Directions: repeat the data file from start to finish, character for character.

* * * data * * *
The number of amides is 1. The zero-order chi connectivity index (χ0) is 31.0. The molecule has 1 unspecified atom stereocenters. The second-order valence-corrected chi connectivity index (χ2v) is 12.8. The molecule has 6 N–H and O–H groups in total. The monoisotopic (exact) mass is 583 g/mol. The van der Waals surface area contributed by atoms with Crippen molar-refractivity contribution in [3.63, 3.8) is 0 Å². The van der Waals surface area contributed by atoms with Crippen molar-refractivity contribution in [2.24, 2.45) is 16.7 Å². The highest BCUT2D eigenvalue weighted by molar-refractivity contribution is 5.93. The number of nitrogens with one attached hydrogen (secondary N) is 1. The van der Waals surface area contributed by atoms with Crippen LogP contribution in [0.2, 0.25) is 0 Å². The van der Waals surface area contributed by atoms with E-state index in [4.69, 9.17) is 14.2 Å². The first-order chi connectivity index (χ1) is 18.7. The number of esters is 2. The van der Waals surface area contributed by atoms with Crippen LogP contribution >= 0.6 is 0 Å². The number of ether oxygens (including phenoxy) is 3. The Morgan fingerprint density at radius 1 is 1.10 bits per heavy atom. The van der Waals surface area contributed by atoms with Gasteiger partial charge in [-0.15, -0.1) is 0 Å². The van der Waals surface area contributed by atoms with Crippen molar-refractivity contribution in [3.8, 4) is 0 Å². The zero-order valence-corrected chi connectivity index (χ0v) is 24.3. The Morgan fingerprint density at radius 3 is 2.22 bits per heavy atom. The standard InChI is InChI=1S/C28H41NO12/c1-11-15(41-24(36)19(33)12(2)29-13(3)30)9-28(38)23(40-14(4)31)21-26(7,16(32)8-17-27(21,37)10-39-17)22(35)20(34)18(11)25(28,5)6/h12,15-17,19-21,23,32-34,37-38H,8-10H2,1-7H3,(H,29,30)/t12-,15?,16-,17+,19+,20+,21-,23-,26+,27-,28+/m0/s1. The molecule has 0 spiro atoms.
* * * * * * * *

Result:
The number of amides is 1. The zero-order chi connectivity index (χ0) is 31.0. The molecule has 1 unspecified atom stereocenters. The second-order valence-corrected chi connectivity index (χ2v) is 12.8. The molecule has 6 N–H and O–H groups in total. The monoisotopic (exact) mass is 583 g/mol. The van der Waals surface area contributed by atoms with Crippen molar-refractivity contribution in [3.63, 3.8) is 0 Å². The van der Waals surface area contributed by atoms with Crippen molar-refractivity contribution in [2.24, 2.45) is 16.7 Å². The highest BCUT2D eigenvalue weighted by molar-refractivity contribution is 5.93. The number of nitrogens with one attached hydrogen (secondary N) is 1. The van der Waals surface area contributed by atoms with Crippen LogP contribution in [0.2, 0.25) is 0 Å². The van der Waals surface area contributed by atoms with E-state index in [4.69, 9.17) is 14.2 Å². The first-order chi connectivity index (χ1) is 18.7. The number of esters is 2. The van der Waals surface area contributed by atoms with Crippen LogP contribution >= 0.6 is 0 Å². The number of ether oxygens (including phenoxy) is 3. The Morgan fingerprint density at radius 1 is 1.10 bits per heavy atom. The van der Waals surface area contributed by atoms with Gasteiger partial charge in [-0.15, -0.1) is 0 Å². The van der Waals surface area contributed by atoms with Crippen molar-refractivity contribution in [3.8, 4) is 0 Å². The zero-order valence-corrected chi connectivity index (χ0v) is 24.3. The Morgan fingerprint density at radius 3 is 2.22 bits per heavy atom. The standard InChI is InChI=1S/C28H41NO12/c1-11-15(41-24(36)19(33)12(2)29-13(3)30)9-28(38)23(40-14(4)31)21-26(7,16(32)8-17-27(21,37)10-39-17)22(35)20(34)18(11)25(28,5)6/h12,15-17,19-21,23,32-34,37-38H,8-10H2,1-7H3,(H,29,30)/t12-,15?,16-,17+,19+,20+,21-,23-,26+,27-,28+/m0/s1. The molecule has 0 spiro atoms.